Letter to a friend

There is some freedom for me in knowing there isn’t a cure for what ails me. I may not know the way my cancer path will meander. I may not know how long my path my stretch, though I do know it will be shorter than I’d like. I do know where it will end – not with a cure, but with death.

I know that, to some, this may sound fatalistic, or that I’ve given up. But I haven’t. (Though I think I deserve the right to be fatalistic now and then.) I simply want to focus on living and making it the best life I can.

I feel I have a bit of freedom in that I don’t have to waste my time and energy hoping for a cure, for my salvation, as it were. I don’t have to go to battle to try to save my life, trying desperately to change the path I’m on, guessing which treatment might keep me from dying.

Instead, I get to make choices about how to live my days. I get to think about the things that are truly important to me. I have the chance to examine my life. I have the chance to examine my death. I have the chance to come to terms with a shortened life span, with death that will be sooner, rather than later.

I want to share all of this with you. I want you to be with me on my journey through cancer, as you’ve been with me through other journeys – painful, happy, joyful, scary.  I want you to understand my journey, so listen.  I want to understand your journey, so don’t be afraid to talk.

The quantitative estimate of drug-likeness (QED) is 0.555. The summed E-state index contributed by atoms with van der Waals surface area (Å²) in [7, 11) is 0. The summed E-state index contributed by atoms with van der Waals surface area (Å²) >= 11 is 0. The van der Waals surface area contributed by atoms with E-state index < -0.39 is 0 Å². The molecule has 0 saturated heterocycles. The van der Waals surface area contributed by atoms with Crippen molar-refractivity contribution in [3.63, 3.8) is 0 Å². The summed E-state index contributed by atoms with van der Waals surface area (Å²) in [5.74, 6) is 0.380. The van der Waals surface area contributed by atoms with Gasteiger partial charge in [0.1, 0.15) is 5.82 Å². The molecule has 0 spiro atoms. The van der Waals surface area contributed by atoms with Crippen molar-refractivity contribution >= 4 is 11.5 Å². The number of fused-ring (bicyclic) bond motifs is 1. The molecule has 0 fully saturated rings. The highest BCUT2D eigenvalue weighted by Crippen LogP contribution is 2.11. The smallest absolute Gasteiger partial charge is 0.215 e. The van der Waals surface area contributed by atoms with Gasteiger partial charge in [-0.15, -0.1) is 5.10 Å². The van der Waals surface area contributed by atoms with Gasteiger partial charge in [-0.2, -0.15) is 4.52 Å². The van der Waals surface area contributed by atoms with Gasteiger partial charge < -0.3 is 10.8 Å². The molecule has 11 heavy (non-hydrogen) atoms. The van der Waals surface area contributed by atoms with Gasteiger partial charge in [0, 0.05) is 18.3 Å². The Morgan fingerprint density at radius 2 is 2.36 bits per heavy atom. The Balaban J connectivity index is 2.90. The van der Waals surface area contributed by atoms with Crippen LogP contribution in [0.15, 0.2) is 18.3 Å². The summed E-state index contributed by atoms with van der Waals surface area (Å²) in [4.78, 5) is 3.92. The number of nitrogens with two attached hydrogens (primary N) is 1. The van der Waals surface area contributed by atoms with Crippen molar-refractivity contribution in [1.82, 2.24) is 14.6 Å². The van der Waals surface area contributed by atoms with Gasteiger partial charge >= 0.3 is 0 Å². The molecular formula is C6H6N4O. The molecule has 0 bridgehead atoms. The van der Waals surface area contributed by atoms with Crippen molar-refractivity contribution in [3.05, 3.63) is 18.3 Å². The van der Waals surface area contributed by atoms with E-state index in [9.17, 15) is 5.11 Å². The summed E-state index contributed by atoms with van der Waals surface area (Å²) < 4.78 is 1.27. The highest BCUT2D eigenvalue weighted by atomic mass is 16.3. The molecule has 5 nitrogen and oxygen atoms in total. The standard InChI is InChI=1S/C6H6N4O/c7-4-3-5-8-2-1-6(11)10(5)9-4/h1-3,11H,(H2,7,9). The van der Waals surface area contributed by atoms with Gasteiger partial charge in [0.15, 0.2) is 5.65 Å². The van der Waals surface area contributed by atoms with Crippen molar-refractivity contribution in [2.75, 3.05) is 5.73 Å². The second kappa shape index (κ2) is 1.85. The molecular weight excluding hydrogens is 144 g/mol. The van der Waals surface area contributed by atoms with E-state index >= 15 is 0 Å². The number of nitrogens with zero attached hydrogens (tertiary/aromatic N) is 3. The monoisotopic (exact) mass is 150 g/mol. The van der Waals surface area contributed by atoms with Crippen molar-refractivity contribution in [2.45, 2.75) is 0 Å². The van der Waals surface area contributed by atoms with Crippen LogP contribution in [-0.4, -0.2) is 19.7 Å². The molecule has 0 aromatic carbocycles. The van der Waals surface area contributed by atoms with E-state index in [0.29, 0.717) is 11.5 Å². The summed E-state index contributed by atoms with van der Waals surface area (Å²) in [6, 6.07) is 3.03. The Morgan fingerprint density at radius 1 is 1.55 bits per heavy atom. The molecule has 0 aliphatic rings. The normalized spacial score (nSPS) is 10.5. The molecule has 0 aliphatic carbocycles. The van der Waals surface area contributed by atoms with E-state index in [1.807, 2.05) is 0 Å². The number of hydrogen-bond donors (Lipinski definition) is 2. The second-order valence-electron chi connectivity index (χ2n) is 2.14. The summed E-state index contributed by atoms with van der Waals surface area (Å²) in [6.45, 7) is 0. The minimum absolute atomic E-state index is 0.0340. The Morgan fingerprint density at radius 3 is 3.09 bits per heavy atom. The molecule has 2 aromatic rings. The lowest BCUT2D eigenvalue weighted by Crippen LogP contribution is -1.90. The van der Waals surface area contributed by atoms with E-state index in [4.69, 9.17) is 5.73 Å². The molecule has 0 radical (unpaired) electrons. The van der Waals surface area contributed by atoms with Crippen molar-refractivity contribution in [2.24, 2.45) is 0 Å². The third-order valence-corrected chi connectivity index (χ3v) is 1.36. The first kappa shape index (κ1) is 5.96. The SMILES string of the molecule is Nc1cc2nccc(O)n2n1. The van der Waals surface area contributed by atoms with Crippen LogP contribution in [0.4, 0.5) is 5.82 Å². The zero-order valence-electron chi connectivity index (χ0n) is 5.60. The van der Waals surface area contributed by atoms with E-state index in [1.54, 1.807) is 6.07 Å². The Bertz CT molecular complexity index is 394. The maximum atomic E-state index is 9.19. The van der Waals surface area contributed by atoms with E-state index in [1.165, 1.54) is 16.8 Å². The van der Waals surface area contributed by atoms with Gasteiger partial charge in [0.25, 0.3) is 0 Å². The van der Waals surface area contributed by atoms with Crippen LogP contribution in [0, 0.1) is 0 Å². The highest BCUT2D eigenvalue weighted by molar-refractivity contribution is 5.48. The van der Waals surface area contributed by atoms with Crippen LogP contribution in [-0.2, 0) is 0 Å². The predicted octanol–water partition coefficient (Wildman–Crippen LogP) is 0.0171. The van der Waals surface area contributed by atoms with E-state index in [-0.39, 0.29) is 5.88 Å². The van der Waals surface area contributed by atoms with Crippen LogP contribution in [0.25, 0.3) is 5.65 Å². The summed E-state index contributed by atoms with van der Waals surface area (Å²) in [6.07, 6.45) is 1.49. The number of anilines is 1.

Please don’t be upset if I choose to find ways to accept my path rather than fight against it.  I want it to be as joyful as possible, and that requires, at least for me, a certain sense of peace.  I haven’t attained that peace yet, but that is my goal.

That,  and sharing good times and laughter and tears with you.


7 thoughts on “Letter to a friend

  1. I’m glad you put it that way. Spending one’s precious time hoping for a cure does help some people, but not everybody.
    You are right that time is very precious. Savor every minute!

  2. Your cancer, your journey. It’s a hard concept for many people – including those with cancer, and those who love them – to understand, let alone accept. So in awe of you for having the courage to look within deeply enough to define your purpose and destinations to the degrees you can.

  3. This post shows how much you are working on your sh*t—you must be processing your grief 24/7. I have complete respect for you.

  4. I just caught up and read this. Lisa your writing is so very powerful. In my travels it seems some people don’t want to “go there” and believe that being positive is the only path. I feel that being real (which may be anything) takes a lot of strength to feel what you feel, communicate it to other people and be authentic and engaged with other people around you. :0 xoxoxox

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